Jason Kahn: Back in 2002 I showed an installation in Berlin, "Unheard Berlin." And while I was setting up the piece, listening to the sound in the room, one of the technicians from the art space walked over to me and stood listening for a moment and said "die Jannowitzbrücke!" [the Jannowitz Bridge!] He knew exactly how the trains sounded as they traveled over this bridge. It seemed to me then that sounds implant themselves in our consciousness even when we're not listening. We move through a space everyday, on our way to work, school, etc., and we "absorb" that space, obviously not just through sound, but through scent, sight, touch. A place becomes imprinted in our minds and we carry this sense of place wherever we go, probably until we die. We might never think of this place again until we hear a recording made of it (or, more commonly, see a photograph). This unleashes a flood of recollection, an awareness based in memory but which – hopefully – will carry over into the present. In a sense, the past seeps into the present, making way for a more cognizant passage through future spaces and places.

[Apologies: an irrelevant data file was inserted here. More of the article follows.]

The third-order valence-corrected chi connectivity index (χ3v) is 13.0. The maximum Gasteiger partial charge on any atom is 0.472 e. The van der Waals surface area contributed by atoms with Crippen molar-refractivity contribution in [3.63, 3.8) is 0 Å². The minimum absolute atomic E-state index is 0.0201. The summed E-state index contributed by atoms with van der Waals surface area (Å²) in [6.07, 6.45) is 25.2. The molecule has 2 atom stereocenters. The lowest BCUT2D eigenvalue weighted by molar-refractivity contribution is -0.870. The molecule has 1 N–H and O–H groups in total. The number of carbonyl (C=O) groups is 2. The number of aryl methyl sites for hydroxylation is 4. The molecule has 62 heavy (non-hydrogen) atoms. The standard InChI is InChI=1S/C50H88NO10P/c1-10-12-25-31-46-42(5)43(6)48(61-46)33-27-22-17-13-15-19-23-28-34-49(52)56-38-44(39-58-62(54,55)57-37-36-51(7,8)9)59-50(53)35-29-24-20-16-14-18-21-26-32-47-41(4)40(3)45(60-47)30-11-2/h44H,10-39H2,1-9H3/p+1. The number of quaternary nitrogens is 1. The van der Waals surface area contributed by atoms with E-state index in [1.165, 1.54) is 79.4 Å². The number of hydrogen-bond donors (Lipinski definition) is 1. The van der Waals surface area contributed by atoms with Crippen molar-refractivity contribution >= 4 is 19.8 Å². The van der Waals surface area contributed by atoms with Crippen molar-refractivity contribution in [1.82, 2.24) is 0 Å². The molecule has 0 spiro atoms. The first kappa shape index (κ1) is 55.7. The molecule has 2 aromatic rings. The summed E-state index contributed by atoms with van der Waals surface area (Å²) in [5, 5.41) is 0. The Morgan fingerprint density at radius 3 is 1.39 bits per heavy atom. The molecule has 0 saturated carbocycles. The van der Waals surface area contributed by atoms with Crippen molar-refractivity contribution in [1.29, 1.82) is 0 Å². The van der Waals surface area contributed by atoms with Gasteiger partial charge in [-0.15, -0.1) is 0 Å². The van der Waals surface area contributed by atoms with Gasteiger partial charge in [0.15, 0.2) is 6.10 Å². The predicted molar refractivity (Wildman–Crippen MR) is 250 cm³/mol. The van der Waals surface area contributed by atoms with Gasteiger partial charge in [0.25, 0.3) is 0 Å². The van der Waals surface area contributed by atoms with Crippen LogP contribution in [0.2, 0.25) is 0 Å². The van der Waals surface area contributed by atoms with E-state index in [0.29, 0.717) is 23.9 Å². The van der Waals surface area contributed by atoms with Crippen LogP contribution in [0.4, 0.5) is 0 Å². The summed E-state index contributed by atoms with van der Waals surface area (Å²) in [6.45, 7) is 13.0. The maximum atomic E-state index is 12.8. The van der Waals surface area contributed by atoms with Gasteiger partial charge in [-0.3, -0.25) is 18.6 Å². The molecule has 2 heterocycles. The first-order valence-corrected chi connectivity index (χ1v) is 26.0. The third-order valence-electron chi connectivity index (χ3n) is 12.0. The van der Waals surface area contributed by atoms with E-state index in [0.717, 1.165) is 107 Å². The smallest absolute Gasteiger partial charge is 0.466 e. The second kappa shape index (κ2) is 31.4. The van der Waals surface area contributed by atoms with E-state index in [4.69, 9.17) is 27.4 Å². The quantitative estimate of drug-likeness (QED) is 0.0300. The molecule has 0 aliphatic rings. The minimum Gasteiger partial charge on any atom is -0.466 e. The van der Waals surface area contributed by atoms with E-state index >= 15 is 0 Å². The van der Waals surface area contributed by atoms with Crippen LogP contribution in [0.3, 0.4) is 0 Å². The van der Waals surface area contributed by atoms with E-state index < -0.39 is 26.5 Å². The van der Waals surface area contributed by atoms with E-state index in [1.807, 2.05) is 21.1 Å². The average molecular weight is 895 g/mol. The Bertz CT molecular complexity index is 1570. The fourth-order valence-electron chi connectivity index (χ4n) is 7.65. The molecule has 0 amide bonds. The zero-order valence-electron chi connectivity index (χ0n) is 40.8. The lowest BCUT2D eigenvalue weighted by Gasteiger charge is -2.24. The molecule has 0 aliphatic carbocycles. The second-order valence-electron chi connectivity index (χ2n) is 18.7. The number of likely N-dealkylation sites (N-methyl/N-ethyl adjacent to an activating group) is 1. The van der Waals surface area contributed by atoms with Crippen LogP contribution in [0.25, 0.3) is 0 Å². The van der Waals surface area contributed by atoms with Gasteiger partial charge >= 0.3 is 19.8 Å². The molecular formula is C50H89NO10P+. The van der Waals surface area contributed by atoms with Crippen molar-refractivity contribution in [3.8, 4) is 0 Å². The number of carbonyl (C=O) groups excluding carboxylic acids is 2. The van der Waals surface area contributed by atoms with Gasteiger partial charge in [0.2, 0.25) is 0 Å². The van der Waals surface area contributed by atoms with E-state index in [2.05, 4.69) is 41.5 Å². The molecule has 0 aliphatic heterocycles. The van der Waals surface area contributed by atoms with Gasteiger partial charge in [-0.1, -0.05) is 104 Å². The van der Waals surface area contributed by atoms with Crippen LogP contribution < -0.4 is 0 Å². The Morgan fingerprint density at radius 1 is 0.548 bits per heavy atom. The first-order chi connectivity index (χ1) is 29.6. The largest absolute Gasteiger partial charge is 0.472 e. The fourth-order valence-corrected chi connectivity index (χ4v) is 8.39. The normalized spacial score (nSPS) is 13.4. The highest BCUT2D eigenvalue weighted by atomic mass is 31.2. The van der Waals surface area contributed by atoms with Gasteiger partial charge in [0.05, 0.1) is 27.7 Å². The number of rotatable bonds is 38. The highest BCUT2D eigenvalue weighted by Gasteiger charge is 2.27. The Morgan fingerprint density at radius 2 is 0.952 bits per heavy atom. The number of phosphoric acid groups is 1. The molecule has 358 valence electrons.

Neural: In your "We'll Walk in the Rays of a Beautiful Sun" installation you used text from The Migrants' Files, a project which attempts to keep a record of all deaths associated with migration to Europe, writing on A4-size black paper and recording your voice reading the more detailed entries. Do you think that the migration flows are bringing new sounds in our urban environments, changing the soundscape and making cities unawarely evolving accordingly on different levels?

Jason Kahn: I'm not sure the significant effect from this tragic migration of people fleeing war, poverty, starvation, and terror is a change in European urban sound environments. Rather, I'm hoping that people here in the West will see what our politics, our consumption, our apathy – in short our absolute complicity – has wrought in the world. For hundreds of years the West has pillaged Africa, Asia, the Middle East, South America. We've left these populations with depleted natural resources, corrupt, autocratic power structures and nearly perpetual states of war, poverty and sickness. Reading about all this in the newspaper, seeing it on television is nothing compared to these people arriving in your home town, walking by you on the street, their kids going to school with your kids. You see it in their eyes then: where they've been, probably glad to have escaped but with no direction home.